An additional nuance worth mentioning is that the deferral programs are different from the PPP and EIDL; the former is a shift of the default and loss curves, while the latter consists primarily of grants to reduce the expected default frequency in the short term until economic conditions stabilize. While we recognize this difference mathematically in the following framework, variations in the application of these programs between different institutions require a more granular analysis by portfolio to quantify this impact.
Adjusting for the economy, region, and government support in the framework
In Figure 5, we bring these factors together for a hypothetical allowance process for a $1.5 billion portfolio. We adjust for the unemployment shock to the economy (A) and the lender’s geographical COVID-19 exposure (B), which results in the first adjusted allowance (C). The next step adjusts these factors by the efficacy of delivering the Federal help that the borrowers required (D). This final adjustment limits the impact of macroeconomic and COVID-19 sensitivity factors to only the portion of the portfolio that could not access the relief programs. This produces the final adjusted allowance result (E). This approach can be applied for both the incurred loss standard as well as the CECL standard. Institutions should ensure that they do not duplicate the impact of the stimulus by understanding how it impacts the forward-looking forecasts used in their CECL framework. Moody’s Analytics forecasts natively consider the impact of the stimulus at a national level.
This sample analysis was done at a high level to demonstrate the adjustment framework. Institutions should consider this as a starting point and develop the appropriate level of granularity for each factor of the framework. While the COVID-19 economic z-score factor is a set number for regionality, we strongly recommend refining the macroeconomic and government relief factors.
On the macroeconomic side, refinements should incorporate more variables than unemployment if possible. While unemployment always has a credit impact and appears in most credit models, it is important to blend in other predictive macroeconomic variables; for instance, commercial portfolios might also take the BBB spread into account, commercial real estate is best determined by submarket price levels, cap rates, and vacancies to the framework, residential mortgage defaults generally track to the house price index more than unemployment and should reflect that fact, and other economy-wide factors can also be used, such as GDP growth or oil prices. It is important to build the adjustment framework to fit the portfolio, while also considering any current models or forecasts that might already use these macroeconomic variables.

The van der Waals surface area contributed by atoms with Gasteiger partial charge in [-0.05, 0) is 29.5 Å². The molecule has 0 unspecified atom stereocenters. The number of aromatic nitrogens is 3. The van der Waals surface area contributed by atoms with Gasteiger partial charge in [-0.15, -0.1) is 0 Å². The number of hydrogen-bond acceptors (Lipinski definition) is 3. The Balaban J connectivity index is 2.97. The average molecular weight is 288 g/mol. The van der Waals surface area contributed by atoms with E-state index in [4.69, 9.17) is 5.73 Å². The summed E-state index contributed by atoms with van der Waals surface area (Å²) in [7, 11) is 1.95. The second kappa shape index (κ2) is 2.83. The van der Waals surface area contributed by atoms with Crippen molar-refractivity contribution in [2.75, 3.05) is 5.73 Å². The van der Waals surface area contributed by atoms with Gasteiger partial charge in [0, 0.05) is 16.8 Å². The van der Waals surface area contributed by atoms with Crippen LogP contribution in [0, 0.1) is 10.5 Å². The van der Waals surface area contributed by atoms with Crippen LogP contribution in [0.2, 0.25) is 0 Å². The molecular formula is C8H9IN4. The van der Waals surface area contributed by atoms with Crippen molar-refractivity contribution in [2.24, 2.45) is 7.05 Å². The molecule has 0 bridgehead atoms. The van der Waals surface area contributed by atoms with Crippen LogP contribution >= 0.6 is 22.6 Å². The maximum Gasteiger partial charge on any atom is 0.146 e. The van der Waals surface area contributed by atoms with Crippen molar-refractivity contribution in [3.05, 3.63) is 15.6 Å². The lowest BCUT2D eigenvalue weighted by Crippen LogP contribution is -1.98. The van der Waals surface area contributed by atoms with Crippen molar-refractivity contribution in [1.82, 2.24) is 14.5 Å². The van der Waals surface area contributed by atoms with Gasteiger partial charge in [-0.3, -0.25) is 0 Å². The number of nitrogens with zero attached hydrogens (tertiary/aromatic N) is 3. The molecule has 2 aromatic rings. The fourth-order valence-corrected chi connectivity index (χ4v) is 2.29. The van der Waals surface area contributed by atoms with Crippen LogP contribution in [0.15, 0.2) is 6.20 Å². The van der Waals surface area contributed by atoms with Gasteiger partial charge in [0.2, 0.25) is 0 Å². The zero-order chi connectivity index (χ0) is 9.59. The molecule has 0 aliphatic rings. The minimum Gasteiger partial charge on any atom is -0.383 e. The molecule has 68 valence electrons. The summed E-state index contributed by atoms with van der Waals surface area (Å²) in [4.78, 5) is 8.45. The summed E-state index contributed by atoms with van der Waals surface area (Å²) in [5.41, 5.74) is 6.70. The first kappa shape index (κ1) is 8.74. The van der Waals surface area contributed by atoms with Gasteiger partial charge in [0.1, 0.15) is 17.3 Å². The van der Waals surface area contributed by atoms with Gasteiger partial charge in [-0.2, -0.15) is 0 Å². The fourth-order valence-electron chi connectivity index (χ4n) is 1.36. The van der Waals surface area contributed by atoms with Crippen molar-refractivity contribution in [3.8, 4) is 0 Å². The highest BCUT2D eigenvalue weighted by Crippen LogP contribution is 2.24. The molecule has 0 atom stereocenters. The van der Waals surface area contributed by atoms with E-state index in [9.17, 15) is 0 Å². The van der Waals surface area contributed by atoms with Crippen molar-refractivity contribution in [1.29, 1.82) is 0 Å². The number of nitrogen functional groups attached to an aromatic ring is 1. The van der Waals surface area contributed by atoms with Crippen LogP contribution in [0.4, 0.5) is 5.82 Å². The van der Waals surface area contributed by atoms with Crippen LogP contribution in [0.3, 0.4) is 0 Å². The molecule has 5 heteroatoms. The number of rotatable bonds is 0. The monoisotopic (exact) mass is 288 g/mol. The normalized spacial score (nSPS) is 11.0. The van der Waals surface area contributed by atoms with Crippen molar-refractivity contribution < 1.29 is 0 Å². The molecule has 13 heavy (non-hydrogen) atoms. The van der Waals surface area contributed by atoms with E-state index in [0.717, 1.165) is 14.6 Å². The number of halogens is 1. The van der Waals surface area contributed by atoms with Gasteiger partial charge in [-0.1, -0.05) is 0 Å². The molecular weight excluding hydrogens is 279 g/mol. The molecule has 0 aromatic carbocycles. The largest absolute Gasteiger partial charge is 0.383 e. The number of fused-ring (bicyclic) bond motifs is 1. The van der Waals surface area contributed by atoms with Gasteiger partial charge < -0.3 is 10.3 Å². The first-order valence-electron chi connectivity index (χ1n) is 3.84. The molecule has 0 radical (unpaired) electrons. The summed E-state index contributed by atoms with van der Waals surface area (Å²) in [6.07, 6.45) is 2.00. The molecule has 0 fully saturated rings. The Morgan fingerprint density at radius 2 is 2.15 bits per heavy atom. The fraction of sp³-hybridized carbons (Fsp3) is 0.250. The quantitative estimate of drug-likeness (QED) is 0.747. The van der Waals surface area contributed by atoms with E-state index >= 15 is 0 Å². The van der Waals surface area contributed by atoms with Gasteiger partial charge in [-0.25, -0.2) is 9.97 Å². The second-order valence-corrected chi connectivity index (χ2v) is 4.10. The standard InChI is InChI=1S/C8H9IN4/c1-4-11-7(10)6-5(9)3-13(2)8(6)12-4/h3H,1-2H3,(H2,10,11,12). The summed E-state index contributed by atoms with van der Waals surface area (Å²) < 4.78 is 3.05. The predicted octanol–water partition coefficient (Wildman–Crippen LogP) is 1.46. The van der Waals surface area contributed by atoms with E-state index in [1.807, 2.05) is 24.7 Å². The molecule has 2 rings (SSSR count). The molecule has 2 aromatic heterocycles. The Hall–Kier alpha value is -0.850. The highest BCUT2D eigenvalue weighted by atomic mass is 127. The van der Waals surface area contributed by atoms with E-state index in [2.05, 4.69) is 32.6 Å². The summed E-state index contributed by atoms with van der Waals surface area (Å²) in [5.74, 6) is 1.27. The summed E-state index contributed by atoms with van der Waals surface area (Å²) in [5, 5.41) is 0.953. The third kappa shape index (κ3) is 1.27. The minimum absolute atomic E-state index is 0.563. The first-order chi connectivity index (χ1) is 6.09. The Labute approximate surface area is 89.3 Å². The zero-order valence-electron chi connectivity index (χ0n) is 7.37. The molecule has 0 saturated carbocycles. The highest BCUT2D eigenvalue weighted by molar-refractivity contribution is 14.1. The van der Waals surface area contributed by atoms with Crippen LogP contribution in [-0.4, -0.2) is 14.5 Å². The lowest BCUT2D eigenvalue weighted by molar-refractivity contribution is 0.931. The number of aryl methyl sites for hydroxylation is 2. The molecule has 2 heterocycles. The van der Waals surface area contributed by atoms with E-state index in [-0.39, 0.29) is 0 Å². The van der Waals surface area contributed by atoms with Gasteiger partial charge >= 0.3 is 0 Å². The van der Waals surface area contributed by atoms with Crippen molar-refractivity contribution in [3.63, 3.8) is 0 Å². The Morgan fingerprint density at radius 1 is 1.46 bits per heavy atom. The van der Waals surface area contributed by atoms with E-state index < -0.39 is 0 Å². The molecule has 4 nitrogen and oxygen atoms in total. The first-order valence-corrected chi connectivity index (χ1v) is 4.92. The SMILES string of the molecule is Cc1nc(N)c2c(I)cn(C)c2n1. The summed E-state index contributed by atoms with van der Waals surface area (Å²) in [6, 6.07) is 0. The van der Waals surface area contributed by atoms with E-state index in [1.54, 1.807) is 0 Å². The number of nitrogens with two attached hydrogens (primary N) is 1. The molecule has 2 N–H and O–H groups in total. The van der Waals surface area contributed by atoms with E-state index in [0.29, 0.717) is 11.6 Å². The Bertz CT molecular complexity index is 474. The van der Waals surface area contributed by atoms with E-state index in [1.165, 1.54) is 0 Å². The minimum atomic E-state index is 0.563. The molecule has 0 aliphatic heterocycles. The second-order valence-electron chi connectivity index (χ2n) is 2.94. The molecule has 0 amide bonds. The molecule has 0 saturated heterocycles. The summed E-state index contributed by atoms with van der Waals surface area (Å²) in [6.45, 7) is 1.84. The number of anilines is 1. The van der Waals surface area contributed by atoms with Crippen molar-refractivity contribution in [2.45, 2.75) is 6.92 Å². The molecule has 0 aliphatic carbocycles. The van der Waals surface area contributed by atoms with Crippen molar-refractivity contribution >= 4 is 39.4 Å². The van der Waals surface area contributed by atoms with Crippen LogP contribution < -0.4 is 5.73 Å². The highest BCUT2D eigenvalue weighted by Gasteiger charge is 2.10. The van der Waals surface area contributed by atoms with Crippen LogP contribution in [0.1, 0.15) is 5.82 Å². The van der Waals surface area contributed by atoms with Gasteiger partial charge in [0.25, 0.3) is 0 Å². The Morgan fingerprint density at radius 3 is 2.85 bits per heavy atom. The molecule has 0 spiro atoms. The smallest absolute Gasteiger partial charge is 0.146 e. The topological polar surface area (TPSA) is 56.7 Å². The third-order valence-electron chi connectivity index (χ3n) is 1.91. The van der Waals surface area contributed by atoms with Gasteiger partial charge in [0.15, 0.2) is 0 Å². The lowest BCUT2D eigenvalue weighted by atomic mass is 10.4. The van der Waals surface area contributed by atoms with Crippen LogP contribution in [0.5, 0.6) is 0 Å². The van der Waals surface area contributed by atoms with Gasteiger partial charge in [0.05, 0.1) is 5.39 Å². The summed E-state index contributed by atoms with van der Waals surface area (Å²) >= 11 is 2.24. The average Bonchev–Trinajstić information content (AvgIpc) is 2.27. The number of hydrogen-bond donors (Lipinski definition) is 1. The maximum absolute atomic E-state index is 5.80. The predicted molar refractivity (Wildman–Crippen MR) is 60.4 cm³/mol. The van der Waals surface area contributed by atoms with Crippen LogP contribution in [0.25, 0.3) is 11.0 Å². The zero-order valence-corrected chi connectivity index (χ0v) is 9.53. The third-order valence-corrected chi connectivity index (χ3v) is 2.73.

The adjustment framework must also fit the portfolio for relief measures. The success rate factor should be altered by borrower industry or lending product, and the institution’s history with a borrower should be considered where possible. For those borrowers who did not request stimulus, it will be important to understand their situation. The more specific an institution can be in its outreach to borrowers, the more accurately the success rate factor can be applied.
The COVID-19 pandemic presents many challenges, not least of which is the inability of credit risk models to address a black swan event. The market shock has affected everyone from the retailers who cannot open stores to the local restaurant chains and their landlords. What this analysis suggests is that allowance models both for the incurred loss approach and the CECL approach are likely unequipped as is to capture the shift in the level and nature of credit risk that exists in institutions’ portfolios. Adjustments are likely required to create a comprehensive view in three main areas:
- Macroeconomic variables are common points of refinement for many community bank and credit union allowance models. A quantitative approach is ideal to respond to the economic shock in a reasonable and supportable way.
- Certain lenders might be exposed to the risks presented by the coronavirus more meaningfully than others. Hotels in West Palm Beach, Florida are going to perform differently than trucking companies in Omaha, Nebraska. While the shutdowns affect everyone, the severity and nature of the impact will vary widely, which requires specific adjustments to properly estimate.
- Individual lenders have had varying success in delivering the triage funding their borrowers need. Understanding this is key as the timeliness of the response could be the difference between a wave of defaults hitting an institution, and a trickle that can be handled through the traditional workout mechanisms.
It is critical to understand how your institution’s current allowance process is structured to determine an appropriate path forward for identifying gaps and adjustments. Although this sample framework illustrates a starting point, further granularity and complexity is almost certainly required as data allows. As with any loan portfolio, borrower knowledge is paramount, as well as data availability for more granular, precise results.
We would like to thank Sohini Chowdhury, Adam Kamins, Mehna Raissi, and Ed Young for their help.
1 “Assessing the Regional Economic Impact of COVID-19,” Adam Kamins, Regional Financial Review, April 2019.
Moody’s Topic Page on COVID-19
Forecasting the Impact of the COVID-19 Recession on Consumer Credit Losses
Moody’s Analytics – CECL And IFRS 9 Recommendations: Handling Shifting Economic Scenarios
Moody’s Analytics – Severe Pandemic, a Protracted Economic Slump, and Commercial Real Estate Forecast Scenarios
Moody’s Investors Service - Worldwide, Coronavirus Aid Will Benefit Financial Institutions, But Could Raise Long-Term Risks